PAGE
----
Before cell phones even before telephones, people communicated through Morse code. Despite being a technology that is over 160 years old, it’s still used today among amateur radio users and on some ships. If you were in Boy Scouts, you might have messed around with Morse code or maybe you had a grandpa who used it on his ham radio. While you might not find any particular use for Morse code in your daily life, learning Morse is a fun and engaging hobby you can share with gramps and an interesting man skill to possess.
The History of Morse Code
Morse code was invented by Samuel F. B. Morse in the 1830s. He began work on the electric telegraph in 1832, developed a practical system in 1844, and patented his technology in 1849. The code that Morse developed for use with his system went through a few transformations before arriving at the code we’re familiar with today. Initially, Morse code only transmitted numbers. The transmission’s receiver would then have to use a dictionary to translate the numbers into words. But that proved to be tedious. Soon the code was expanded to include letters and even punctuation.
In 1844, Morse appeared before Congress to show off his little machine. The first public message was transmitted on May 24, 1844. It was “What God hath wrought.”
The original telegraph system had an apparatus on the receiving end that spat out a string of paper with indentations on it. Short indentations were called “dots” and the longer ones “dashes.” As telegraph users became more proficient with the code, they soon dispensed with the paper tape and deciphered code by year. Self made tycoon Andrew Carnegie worked as a telegraph operator as a boy. He set himself apart by learning to decipher Morse code by ear.
Ten years after the first telegraph line opened in 1844, over 23,000 miles of line crossed the country. The telegraph and Morse code had a profound effect on the development of the American West. Railroad companies used it to communicate between their stations and telegraph companies began to pop up everywhere, shortening the amount of time needed to communicate across the country.
During this period, European countries had developed their own system of Morse code. The code used in America was called American Morse code or often Railroad Morse code. The code used in Europe was called Continental Morse code.
In the 1890′s radio communication was invented and Morse code was used for transmitting messages at sea. As radio frequencies got longer and longer, international communication soon became possible and a need for an international standard code developed. In 1912, the International Morse code was adopted for all international communication. However, many railroads and telegraph companies continued using Railroad Morse code because it could be sent faster. Today, American Morse code is nearly extinct. A few amateur radio users and Civil War re-enactors still keep it alive.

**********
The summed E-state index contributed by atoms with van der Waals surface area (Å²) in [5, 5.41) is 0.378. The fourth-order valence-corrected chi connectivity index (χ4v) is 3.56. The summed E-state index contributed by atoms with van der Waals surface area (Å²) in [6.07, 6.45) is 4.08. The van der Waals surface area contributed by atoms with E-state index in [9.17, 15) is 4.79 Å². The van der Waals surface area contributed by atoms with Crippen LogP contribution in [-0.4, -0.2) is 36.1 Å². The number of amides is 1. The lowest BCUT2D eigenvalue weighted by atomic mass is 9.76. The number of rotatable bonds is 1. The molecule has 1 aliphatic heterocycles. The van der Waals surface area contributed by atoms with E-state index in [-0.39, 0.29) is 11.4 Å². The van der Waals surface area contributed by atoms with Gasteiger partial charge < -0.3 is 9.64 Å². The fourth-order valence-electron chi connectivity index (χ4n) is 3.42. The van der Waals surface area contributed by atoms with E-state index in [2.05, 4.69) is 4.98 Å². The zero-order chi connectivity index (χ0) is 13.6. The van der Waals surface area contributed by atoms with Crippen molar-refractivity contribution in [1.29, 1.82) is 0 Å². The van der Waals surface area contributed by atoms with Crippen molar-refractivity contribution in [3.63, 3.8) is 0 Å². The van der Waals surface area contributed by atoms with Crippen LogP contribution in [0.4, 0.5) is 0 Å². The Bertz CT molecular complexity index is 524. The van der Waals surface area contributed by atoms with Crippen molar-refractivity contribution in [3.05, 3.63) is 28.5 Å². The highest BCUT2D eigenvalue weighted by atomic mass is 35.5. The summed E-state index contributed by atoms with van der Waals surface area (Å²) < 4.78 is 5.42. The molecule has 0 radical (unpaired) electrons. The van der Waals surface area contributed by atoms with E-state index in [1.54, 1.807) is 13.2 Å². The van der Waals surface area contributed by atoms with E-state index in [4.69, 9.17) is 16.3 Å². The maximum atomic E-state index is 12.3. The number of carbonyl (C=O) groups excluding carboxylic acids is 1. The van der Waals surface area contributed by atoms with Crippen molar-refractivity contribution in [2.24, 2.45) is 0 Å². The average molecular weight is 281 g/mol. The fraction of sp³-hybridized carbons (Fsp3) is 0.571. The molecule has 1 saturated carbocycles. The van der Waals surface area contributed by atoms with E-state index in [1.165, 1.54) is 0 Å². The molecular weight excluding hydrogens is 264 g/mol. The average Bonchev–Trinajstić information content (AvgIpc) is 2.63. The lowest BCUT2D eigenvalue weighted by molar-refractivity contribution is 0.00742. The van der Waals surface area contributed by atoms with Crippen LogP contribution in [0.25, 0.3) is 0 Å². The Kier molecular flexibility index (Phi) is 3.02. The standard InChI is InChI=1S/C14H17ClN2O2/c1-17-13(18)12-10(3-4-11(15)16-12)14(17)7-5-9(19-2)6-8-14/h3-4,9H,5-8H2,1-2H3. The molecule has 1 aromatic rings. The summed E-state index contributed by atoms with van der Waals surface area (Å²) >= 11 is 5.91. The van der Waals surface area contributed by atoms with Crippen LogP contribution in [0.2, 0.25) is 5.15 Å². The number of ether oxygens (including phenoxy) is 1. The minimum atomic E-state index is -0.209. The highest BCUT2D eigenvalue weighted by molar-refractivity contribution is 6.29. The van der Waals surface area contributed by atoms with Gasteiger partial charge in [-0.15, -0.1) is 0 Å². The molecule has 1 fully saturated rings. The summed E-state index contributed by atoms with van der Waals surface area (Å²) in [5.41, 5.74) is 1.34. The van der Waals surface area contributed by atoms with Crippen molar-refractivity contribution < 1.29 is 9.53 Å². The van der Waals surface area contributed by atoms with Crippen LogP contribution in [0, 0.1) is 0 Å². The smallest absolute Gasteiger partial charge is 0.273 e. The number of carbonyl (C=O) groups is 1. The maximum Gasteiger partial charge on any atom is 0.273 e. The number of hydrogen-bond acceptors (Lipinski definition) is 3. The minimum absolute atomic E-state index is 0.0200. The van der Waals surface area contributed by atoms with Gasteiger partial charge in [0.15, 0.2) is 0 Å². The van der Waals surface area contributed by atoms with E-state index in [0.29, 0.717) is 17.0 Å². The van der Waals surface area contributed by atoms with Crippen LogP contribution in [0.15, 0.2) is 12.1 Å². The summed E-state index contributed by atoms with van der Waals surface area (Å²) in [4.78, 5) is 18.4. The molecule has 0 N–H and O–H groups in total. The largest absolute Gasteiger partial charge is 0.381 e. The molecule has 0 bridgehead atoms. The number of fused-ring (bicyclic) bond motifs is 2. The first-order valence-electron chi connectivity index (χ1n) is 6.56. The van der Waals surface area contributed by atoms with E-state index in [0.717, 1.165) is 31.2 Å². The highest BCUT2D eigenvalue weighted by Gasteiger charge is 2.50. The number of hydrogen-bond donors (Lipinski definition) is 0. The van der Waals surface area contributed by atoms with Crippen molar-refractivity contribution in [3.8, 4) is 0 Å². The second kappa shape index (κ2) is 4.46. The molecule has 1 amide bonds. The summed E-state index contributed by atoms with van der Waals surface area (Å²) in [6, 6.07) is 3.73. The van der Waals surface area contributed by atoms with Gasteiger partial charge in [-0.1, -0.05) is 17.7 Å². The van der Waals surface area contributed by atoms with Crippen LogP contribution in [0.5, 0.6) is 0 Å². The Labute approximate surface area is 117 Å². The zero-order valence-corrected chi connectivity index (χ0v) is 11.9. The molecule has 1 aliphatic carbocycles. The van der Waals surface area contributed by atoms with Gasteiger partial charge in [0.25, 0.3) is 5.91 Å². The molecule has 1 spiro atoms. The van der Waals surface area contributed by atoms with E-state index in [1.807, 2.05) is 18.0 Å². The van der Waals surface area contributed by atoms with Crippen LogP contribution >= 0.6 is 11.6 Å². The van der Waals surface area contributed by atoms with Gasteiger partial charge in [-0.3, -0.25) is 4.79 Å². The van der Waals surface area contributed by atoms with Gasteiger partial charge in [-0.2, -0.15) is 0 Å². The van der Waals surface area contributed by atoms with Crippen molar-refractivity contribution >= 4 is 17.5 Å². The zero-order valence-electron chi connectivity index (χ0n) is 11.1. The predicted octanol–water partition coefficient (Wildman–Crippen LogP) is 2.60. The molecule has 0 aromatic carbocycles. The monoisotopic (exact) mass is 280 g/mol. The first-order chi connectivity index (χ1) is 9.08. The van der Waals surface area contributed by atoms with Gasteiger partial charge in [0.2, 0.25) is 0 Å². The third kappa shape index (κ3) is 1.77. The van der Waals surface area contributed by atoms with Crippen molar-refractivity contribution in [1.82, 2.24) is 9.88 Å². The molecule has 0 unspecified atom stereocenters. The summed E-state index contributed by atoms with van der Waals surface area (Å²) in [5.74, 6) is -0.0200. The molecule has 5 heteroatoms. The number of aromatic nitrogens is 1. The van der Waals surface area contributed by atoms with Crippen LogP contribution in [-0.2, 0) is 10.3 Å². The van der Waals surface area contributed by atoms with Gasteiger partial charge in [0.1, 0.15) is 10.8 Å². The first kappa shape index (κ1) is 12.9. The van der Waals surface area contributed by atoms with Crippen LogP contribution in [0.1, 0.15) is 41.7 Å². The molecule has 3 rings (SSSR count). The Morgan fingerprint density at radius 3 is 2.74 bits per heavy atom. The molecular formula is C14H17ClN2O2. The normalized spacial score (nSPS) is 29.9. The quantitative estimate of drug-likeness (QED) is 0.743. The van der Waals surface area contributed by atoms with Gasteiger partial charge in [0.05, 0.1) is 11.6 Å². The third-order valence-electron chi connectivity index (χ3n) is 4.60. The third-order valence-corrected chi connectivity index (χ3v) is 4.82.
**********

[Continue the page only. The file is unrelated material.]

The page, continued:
Morse code became extremely important in maritime shipping and aviation. Pilots were required to know how to communicate using Morse code up until the 1990s.
Today Morse code is primarily used among amateur radio users. In fact, up until 2007, if you wanted to get your amateur radio license in America, you had to pass a Morse code proficiency test.
Learning Morse Code
Learning Morse code is like learning any language. You have to practice, practice, practice. We’ve brought together some resources to help you get started on the path to becoming a master telegraph operator. Who knows? Maybe you can start your own telegraph shop.
Get familiar with the code. The first thing you’ll need to do is get familiar with what the alphabet looks like in Morse code. To the right is the International Morse code alphabet. Print it off, carry it around with you, and study it during your free time.
For our Steampunk and Civil War re-enactor friends, we’ve also included the American Rail Road Code.
Start listening to Morse code. You’re going to have to actually listen to Morse code if you ever want to learn it. Head over to learnmorsecode.com and download some MP3s of some code. Listen to it and see if you can decipher any letters.
Use this nifty chart. Print off this dichotomic search tree to help you decipher code. Start off where it says “start.” Every time you hear a dit (or short sound) you move down and to the left. Every time you hear a dah (or long sound) you move down and to the right. Learnmorsecode.com has a dichotomic chart as well, except it’s the reverse of this one. (You go left on dah, right on dit). Use whichever one is comfortable for you.
Practice with this app. This is keen-o-reeno online app that lets you input any text and it will play it back in Morse code. Practice with it for 10 minutes a day and you’ll be well on your way to becoming a Morse code wiz.
Tips to Make Morse Code Memorization Easier
Count the number characters. Knowing the number of characters in each letter can help you narrow down your possibilities when you receive a message.
T, E = 1 character each
A, I, M,N = 2 characters
D, G, K, O, R, S, U, W = 3 characters
B, C, F, H, J, L, P, Q, V, X, Y, Z = 4 characters each
Reverse letters. Some letters are the reverse of each other in Morse code. For example “a” is “._” while “n” is “_.”
Here are the rest of the letters that are the reverse of each other:
a & n d & u g & w b & v f & l q & y
Do you have any experience with Morse code? Drop a line in the comment box and share with us.
Editor-in-Chief’s Note: This post was written by Brett McKay and originally ran on The Art of Manliness. The Art of Manliness is a fantastic website dedicated to uncovering the lost art of being a man. It features articles on helping men be better husbands, better fathers, and better men. Check them out and be sure to subscribe!